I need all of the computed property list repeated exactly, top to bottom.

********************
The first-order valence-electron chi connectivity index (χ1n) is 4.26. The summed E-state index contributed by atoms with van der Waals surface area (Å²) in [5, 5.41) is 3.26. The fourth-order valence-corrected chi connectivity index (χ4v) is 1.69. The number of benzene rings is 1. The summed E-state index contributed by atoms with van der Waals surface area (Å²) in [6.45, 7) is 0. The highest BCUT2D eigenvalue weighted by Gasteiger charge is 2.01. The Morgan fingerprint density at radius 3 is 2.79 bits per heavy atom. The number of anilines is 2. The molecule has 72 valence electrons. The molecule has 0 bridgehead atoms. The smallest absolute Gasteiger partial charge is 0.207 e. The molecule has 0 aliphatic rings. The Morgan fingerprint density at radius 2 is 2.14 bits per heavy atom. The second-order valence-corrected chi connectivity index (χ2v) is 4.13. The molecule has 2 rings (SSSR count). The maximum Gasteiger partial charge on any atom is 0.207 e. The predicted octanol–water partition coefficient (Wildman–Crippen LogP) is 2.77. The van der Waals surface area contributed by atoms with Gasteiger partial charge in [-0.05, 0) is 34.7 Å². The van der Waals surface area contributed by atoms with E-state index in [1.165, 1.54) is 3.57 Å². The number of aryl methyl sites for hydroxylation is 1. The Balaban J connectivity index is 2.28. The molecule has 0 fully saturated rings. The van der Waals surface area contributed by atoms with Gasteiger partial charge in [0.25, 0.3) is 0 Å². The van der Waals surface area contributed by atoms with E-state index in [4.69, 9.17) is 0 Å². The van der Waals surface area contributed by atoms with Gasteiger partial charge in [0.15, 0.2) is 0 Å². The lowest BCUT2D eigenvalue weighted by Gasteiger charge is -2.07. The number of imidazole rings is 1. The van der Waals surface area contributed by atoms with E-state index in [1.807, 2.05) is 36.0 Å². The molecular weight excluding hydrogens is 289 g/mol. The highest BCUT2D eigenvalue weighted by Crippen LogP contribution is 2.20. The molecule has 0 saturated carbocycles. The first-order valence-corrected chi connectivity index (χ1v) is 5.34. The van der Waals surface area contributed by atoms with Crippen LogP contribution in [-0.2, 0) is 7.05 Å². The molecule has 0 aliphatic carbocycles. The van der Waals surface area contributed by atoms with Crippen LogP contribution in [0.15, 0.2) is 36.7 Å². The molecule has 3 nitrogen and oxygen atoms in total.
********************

The first-order valence-electron chi connectivity index (χ1n) is 4.26. The summed E-state index contributed by atoms with van der Waals surface area (Å²) in [5, 5.41) is 3.26. The fourth-order valence-corrected chi connectivity index (χ4v) is 1.69. The number of benzene rings is 1. The summed E-state index contributed by atoms with van der Waals surface area (Å²) in [6.45, 7) is 0. The highest BCUT2D eigenvalue weighted by Gasteiger charge is 2.01. The Morgan fingerprint density at radius 3 is 2.79 bits per heavy atom. The number of anilines is 2. The molecule has 72 valence electrons. The molecule has 0 bridgehead atoms. The smallest absolute Gasteiger partial charge is 0.207 e. The molecule has 0 aliphatic rings. The Morgan fingerprint density at radius 2 is 2.14 bits per heavy atom. The second-order valence-corrected chi connectivity index (χ2v) is 4.13. The molecule has 2 rings (SSSR count). The maximum Gasteiger partial charge on any atom is 0.207 e. The predicted octanol–water partition coefficient (Wildman–Crippen LogP) is 2.77. The van der Waals surface area contributed by atoms with Gasteiger partial charge in [-0.05, 0) is 34.7 Å². The van der Waals surface area contributed by atoms with E-state index in [1.165, 1.54) is 3.57 Å². The number of aryl methyl sites for hydroxylation is 1. The Balaban J connectivity index is 2.28. The molecule has 0 fully saturated rings. The van der Waals surface area contributed by atoms with Gasteiger partial charge in [0.25, 0.3) is 0 Å². The van der Waals surface area contributed by atoms with E-state index in [4.69, 9.17) is 0 Å². The van der Waals surface area contributed by atoms with Gasteiger partial charge in [0.15, 0.2) is 0 Å². The lowest BCUT2D eigenvalue weighted by Gasteiger charge is -2.07. The number of imidazole rings is 1. The van der Waals surface area contributed by atoms with E-state index in [1.807, 2.05) is 36.0 Å². The molecular weight excluding hydrogens is 289 g/mol. The highest BCUT2D eigenvalue weighted by Crippen LogP contribution is 2.20. The molecule has 0 saturated carbocycles. The first-order valence-corrected chi connectivity index (χ1v) is 5.34. The van der Waals surface area contributed by atoms with Crippen LogP contribution in [-0.2, 0) is 7.05 Å². The molecule has 0 aliphatic carbocycles. The van der Waals surface area contributed by atoms with Crippen LogP contribution in [0.15, 0.2) is 36.7 Å². The molecule has 3 nitrogen and oxygen atoms in total.